Handcuffed In A Pump Prison


So I was recently at Ryan’s home and all of the sudden he mentions his pump site was ripped out while getting comfortable on the couch. My immediate thought,“that has got to be painful!” He heads to the restroom and inserts a new one. I was amazed by how quickly he made it happen while talking to me in the living room. He made it seem effortless.
I’ve been against the idea of a pump for quite some time and feel I need to justify my lack of excitement for a device that has changed the lives so many T1Ds. When considering switching over, a number of scenarios keep me from taking the plunge.

  • Where do I put it if I am wearing a dress?
    • Is it attached to my Spanx or thong underwear?
  • What if I go commando?
  • Where would I put it if I want to walk around the house naked for the day?
  • Sex…?
  • If I want to have “wild” sex, do I have to keep moving it? I laugh at this statement because I’m not really sure what I mean by wild.
  • I hate it when my headphones get in the way when I jog. Would I constantly be irritated with a similar wire attached to me at all times?
I do realize that by sharing these ridiculous scenarios, I sound like a nudist, trashy chic, but that is SO not the case. I’m all about the “what if” so I can be prepared should I find my wild side.

4 thoughts on “Handcuffed In A Pump Prison

  1. Hi! My name is Jenn, I’ve been a type 1 diabetic since 2004. Ryan is a childhood friend of my boyfriend. Anyway, I’ve just recently started using the pump. Maybe going on 6 months now. I had all of the same exact concerns you are having. I was so against the idea for years. I will say, it’s a life changer and my diabetes has never been in better control. You find places to put it when you want to wear a cute girly dress. (Clipped backwards in my bra, a trick I learned from my diabetes educator). 😉 You find ways to make it apart of your life and daily routine. Sometimes, I don’t even hide it. If I’m wearing jeans or pants I just have it clipped right there like a pager. I will say, as diabetics we find what we are comfortable with. And I say if you are happy with out the pump, good for you!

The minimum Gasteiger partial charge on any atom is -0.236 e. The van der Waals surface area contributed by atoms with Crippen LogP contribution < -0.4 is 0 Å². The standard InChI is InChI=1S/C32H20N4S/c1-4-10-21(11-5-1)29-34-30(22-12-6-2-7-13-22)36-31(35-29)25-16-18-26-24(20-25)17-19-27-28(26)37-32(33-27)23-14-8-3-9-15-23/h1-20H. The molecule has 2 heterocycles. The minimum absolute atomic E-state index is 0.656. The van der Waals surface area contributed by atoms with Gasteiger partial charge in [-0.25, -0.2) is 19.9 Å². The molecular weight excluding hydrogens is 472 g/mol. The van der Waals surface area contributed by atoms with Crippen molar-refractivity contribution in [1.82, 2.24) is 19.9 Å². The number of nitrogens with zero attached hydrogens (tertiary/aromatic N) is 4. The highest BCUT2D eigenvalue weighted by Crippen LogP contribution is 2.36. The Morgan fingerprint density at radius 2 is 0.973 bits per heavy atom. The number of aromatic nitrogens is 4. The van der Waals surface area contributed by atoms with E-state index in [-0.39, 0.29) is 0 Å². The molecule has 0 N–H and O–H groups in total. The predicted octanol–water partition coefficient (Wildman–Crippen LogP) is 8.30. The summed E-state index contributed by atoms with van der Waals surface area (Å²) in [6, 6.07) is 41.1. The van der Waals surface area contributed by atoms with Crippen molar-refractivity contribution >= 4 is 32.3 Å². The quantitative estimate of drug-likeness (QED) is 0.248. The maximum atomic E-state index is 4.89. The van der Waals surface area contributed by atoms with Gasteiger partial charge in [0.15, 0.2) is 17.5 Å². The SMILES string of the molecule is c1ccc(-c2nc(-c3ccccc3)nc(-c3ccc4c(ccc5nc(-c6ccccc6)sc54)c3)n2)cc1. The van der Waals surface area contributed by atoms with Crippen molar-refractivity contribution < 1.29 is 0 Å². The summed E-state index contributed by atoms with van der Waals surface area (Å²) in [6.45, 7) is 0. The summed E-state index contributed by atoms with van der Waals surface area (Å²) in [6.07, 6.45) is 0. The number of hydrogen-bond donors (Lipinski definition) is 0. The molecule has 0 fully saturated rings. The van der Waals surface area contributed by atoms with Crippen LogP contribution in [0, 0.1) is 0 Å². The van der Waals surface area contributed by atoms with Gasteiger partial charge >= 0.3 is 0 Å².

• Jennifer – Thank you so much for your comment and for sharing your story. It is nice to hear your success story about recently switching to the pump. It sounds like you have the “what ifs” under control and I applaud you for being so brave. I would love to continue to hear feedback on a “newbies” stories of challenges and solutions. I also want to thank you for your last sentence “And I say if you are happy with out the pump, good for you!” Sometimes it is hard for others (pumpers) to be at peace with someone like myself and my resistance to convert.

  2. I’ve been wearing my pump for 11 years now and at this point it’s like a third arm. I could not imagine life without it. I recently got a continuous glucose monitor as well, and am still getting used to that being attached to me all the time.

    But as far as being in pump prison?? I think insulin pumps free you from diabetes prison. I can do basically anything I want all day without having to run to the bathroom to inject myself, or carry insulin around in my purse.

    I wear spanx every time I wear a dress, and when I wear a dress I stick my pump in my bra. I’d actually say that 95% of the time people don’t know I’m wearing a pump, even when I wear it on clipped to my pants.

    My pump seriously has become a part of my family. The day I got it my cousin named it Peter.. If I’m having a bad blood sugar day, my friends and family always ask, “is peter being a little bastard again??”

    But seriously to answer the rest of your questions, let’s just put it this way… I’m 25 years old and I live my life exactly the same way the rest of my friends do. My boyfriend is very understanding about everything (which really helps), but at the end of the day I wouldn’t give my pump up for anything.

    Ps. I just take my pump off during sex. You can remove it for up to an hour before it starts to affect you!

    • Ali – Thank you for being brave enough to share your thoughts on my pump prison post. Your comment gives me a first hand look into my “what if” scenarios and I applaud you for being so candid. That is what the Diabetes Daily Grind is all about – sharing a real life look into the disease. Please keep the DDG in mind as other scenarios pop up because your input is incredibly valuable in helping others conquer the daily struggles.

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